Although it’s 12 years old, the comedy “Curtains” will likely be new for many audiences when it opens Friday at Surfside Playhouse.
Written by John Kander and Fred Ebb, the team that brought you “Chicago” and “Cabaret,” “Curtains” brims full with theater jokes and double-take humor that begs for deadpan delivery and impeccable timing designed to delight.
Its libretto was by Peter Stone. But when Stone died in 2003, he left the libretto unfinished. So producers turned to Rupert Holmes (“The Mystery of Edwin Drood”) to finish the libretto and write more lyrics with Kander. Ironically, “Curtains” would also mark the final collaboration for Kander and Ebb, who died in 2004.
After so many final bows of those connected with the production (the show’s orchestrator, Michael Gibson, died in 2005), it finally opened on Broadway in 2007. (It was choreographed by Rob Ashford, whose parents live in Melbourne Village.)
“Curtains” has great fun with its play-within-a-play conceit. It is set both onstage and backstage in 1959 Boston at an out-of-town Broadway tryout for “Robbin’ Hood of the Old West.” When the show’s star, Jessica Cranshaw, is murdered after the curtain call, Boston police detective Frank Cioffi comes in. An avid fan of stage musicals, Cioffi sets out to not only solve Cranshaw’s murder, but also solve the mystery of what is murdering the lousy production of “Robbin’ Hood of the Old West.”
The show was nominated for eight Tonys and 10 Drama Desk Awards. David Hyde Pierce received a Tony for his witty turn as Cioffi. And, it won two Drama Desk Awards – outstanding book of a musical and outstanding featured actress in a musical, Debra Monk.
However, reviews were mixed, making it not a first choice of community theaters. And that’s too bad, because the book and lyrics are very funny. The show also offers terrific opportunities for performers to dig into over-the-top, deliciously droll roles.
“There’s some great music and great bits,” said Surfside director Bryan Bergeron. “The production numbers are fun. And our cast of 35 has great vocalists. Our full sound will knock your socks off in the big numbers.”
One of the funniest bits, he says, is that no one is especially sad that Jessica Cranshaw gets bumped off shortly after the show begins. Cranshaw is portrayed by Kim Dickman, a well-known performer in Brevard community theater. Dickman also serves as the production’s music director. She recently was music director for Stephen Sondheim’s “Putting It Together,” which ran in August at Melbourne Civic Theatre.
Because Dickman’s so sought-after and beloved in area theater, it becomes a gag that her character meets an untimely demise.
“Nobody is sad she’s gone because she’s really bad,” Bergeron said.
Indeed, as the song “The Woman’s Dead” begins:
“Jessica Cranshaw will never be better than she was this evening.”
“But she was horrible.”
“I know. But she’ll never be better. She’s dead … In terms of future performances, Jessica Cranshaw now has a conflict.”
“… Shall we observe a minute of silence to match the audience’s response to Jessica’s first number?”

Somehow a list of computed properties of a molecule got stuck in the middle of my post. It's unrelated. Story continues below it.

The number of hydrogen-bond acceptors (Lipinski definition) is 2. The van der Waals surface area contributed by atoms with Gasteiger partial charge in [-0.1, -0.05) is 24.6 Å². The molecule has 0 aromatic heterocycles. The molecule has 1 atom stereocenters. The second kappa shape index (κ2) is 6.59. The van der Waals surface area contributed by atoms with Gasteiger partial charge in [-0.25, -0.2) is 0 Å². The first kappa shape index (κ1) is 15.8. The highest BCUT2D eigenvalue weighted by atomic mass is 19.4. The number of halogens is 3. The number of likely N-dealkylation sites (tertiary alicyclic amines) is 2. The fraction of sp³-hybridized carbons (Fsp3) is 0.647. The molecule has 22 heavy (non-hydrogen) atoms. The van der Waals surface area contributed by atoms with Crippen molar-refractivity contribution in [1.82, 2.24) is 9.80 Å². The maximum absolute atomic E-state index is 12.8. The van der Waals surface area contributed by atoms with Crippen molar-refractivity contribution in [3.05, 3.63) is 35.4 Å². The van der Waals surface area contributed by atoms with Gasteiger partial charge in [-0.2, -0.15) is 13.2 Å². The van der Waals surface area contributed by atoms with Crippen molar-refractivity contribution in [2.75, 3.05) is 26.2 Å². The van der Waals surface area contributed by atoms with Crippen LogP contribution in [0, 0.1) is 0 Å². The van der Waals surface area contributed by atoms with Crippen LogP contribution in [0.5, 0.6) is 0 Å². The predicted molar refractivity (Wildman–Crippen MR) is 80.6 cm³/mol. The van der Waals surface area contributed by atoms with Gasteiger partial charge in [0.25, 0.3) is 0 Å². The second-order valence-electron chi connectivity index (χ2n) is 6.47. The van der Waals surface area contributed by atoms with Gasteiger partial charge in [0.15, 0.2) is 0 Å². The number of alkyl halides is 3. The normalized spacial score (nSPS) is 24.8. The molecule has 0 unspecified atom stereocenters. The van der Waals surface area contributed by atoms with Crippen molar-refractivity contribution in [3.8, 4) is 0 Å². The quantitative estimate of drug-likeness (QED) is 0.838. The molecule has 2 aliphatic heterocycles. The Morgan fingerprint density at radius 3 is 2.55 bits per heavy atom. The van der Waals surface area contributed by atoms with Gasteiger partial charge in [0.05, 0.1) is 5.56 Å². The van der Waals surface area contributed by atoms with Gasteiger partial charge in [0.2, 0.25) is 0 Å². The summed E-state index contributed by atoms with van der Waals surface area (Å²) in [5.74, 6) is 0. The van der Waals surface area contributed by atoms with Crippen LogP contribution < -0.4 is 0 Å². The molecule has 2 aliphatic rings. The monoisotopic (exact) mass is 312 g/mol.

And the song goes on, loaded with inside theater jokes.
“The funniest part is the director, Belling, played by Anthony Mowad,” Bergeron said. “He’s got one zinger after another.”
Cioffi, who is infatuated with musical theater, ends up taking over the role of director and gets involved with both onstage and offstage drama, which so frequently happens in theater settings.
Cioffi is being played by Rob Kenna, an Australian transplant who keeps very busy in the area theater scene.
Although he has a decided Australian accent, he’s worked hard to recreate a Boston accent, considered one of the hardest American accents to recreate.
To help him get the right sound, Kenna turned to another area actor, Steve Budkiewicz, who was born and raised in Boston. Kenna would call Budkiewicz and ask him to recite some lines into the phone to be recorded.
“Every show I do is an accent of some type because I’m Australian,” Kenna said, laughing. “When you say Cranshaw you say ‘Cransharwww. And there’s this one little line I say … ‘You got Aaron to show ya his cahds. And Carmen is Cahmann.”
“Oh, he’s great,” Bergeron said. “You wouldn’t know he’s not from Boston.”
“He’s a pro,” Budkiewicz said.
But there’s more than the accent in “Curtains” that delights Kenna. It’s the shenanigans, he said.
“This is silliness and laughter,” he said. “It’s a classic old time murder mystery musical, like an ode to that time. It’s good, rollicking fun. Silly, light-hearted. It’s a romp, that’s what it is.”
And there are 10 big production numbers with all those costumes and wigs galore.
The scenery, designed by Bergeron and his team, comprises six set changes. Costume designer Suzanne Childers has created 120 costumes. Barbara Rybacki has constructed a huge assortment of wigs.
“There are some lovely songs and show-biz pizzazz,” Bergeron said. “And audiences will get invested in the relationship between Georgia Hendricks and Aaron Fox, a separated couple who are songwriting partners. They have written the show and they both still love each other.”
Hendricks, played by Jennifer Jesseman, takes on the role of the leading lady, causing her jealous ex, played by Chris Tsocanos, to worry about her.
Their song, “Thinking of Him,” is one of the highlights. Other music standouts include “What Kind of Man,” a witty song in which the cast derides critics who trash their show, then heaps praises upon the one who loves it.
“It’s a funny, funny song,” Bergeron said. “And the show within the show is a cheesy, campy production. Audiences definitely will have fun at ‘Curtains.’”
“Curtains” opens Friday (Nov. 8) and run through Nov. 24 at Surfside Players, 301 Ramp Road, (5th Street South), Cocoa Beach. Tickets are $25 general, $22 seniors, students and military and $10 children 12 years and younger. A $1.75 ticketing fee will be assessed for each ticket. Call 321-783-3127 or visit SurfsidePlayers.com.